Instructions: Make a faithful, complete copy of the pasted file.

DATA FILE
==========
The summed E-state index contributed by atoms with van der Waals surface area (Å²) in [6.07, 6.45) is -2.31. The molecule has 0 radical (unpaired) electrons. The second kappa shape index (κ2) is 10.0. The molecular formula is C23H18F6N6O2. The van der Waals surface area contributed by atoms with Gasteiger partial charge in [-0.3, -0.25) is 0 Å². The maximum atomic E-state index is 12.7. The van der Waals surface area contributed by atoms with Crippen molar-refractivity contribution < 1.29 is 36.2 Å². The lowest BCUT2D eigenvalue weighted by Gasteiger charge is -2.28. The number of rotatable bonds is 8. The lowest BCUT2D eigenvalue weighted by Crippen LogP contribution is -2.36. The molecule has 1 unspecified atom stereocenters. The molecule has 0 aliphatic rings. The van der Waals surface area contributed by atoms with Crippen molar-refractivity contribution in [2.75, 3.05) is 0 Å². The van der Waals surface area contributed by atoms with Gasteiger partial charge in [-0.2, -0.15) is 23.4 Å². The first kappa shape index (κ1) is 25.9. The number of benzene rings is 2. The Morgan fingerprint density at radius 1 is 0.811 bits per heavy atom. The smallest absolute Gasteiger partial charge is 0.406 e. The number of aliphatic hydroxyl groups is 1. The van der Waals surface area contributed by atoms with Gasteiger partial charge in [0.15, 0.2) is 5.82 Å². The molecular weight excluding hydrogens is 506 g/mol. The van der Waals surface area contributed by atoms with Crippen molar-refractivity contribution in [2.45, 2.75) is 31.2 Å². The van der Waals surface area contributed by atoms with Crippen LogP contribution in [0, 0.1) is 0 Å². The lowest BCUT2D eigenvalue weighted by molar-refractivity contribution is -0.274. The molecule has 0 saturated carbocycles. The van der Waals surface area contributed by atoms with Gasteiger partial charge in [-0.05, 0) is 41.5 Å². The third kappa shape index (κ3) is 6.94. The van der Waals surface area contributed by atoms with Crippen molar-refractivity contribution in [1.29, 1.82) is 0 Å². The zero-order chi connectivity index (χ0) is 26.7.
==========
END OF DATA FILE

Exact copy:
The summed E-state index contributed by atoms with van der Waals surface area (Å²) in [6.07, 6.45) is -2.31. The molecule has 0 radical (unpaired) electrons. The second kappa shape index (κ2) is 10.0. The molecular formula is C23H18F6N6O2. The van der Waals surface area contributed by atoms with Gasteiger partial charge in [-0.3, -0.25) is 0 Å². The maximum atomic E-state index is 12.7. The van der Waals surface area contributed by atoms with Crippen molar-refractivity contribution < 1.29 is 36.2 Å². The lowest BCUT2D eigenvalue weighted by Gasteiger charge is -2.28. The number of rotatable bonds is 8. The lowest BCUT2D eigenvalue weighted by Crippen LogP contribution is -2.36. The molecule has 1 unspecified atom stereocenters. The molecule has 0 aliphatic rings. The van der Waals surface area contributed by atoms with Crippen molar-refractivity contribution in [2.75, 3.05) is 0 Å². The van der Waals surface area contributed by atoms with Gasteiger partial charge in [-0.2, -0.15) is 23.4 Å². The first kappa shape index (κ1) is 25.9. The number of benzene rings is 2. The Morgan fingerprint density at radius 1 is 0.811 bits per heavy atom. The smallest absolute Gasteiger partial charge is 0.406 e. The number of aliphatic hydroxyl groups is 1. The van der Waals surface area contributed by atoms with Gasteiger partial charge in [0.15, 0.2) is 5.82 Å². The molecular weight excluding hydrogens is 506 g/mol. The van der Waals surface area contributed by atoms with Crippen molar-refractivity contribution in [2.45, 2.75) is 31.2 Å². The van der Waals surface area contributed by atoms with Crippen LogP contribution in [0, 0.1) is 0 Å². The lowest BCUT2D eigenvalue weighted by molar-refractivity contribution is -0.274. The molecule has 0 saturated carbocycles. The van der Waals surface area contributed by atoms with Gasteiger partial charge in [-0.05, 0) is 41.5 Å². The third kappa shape index (κ3) is 6.94. The van der Waals surface area contributed by atoms with Crippen molar-refractivity contribution in [1.29, 1.82) is 0 Å². The zero-order chi connectivity index (χ0) is 26.7.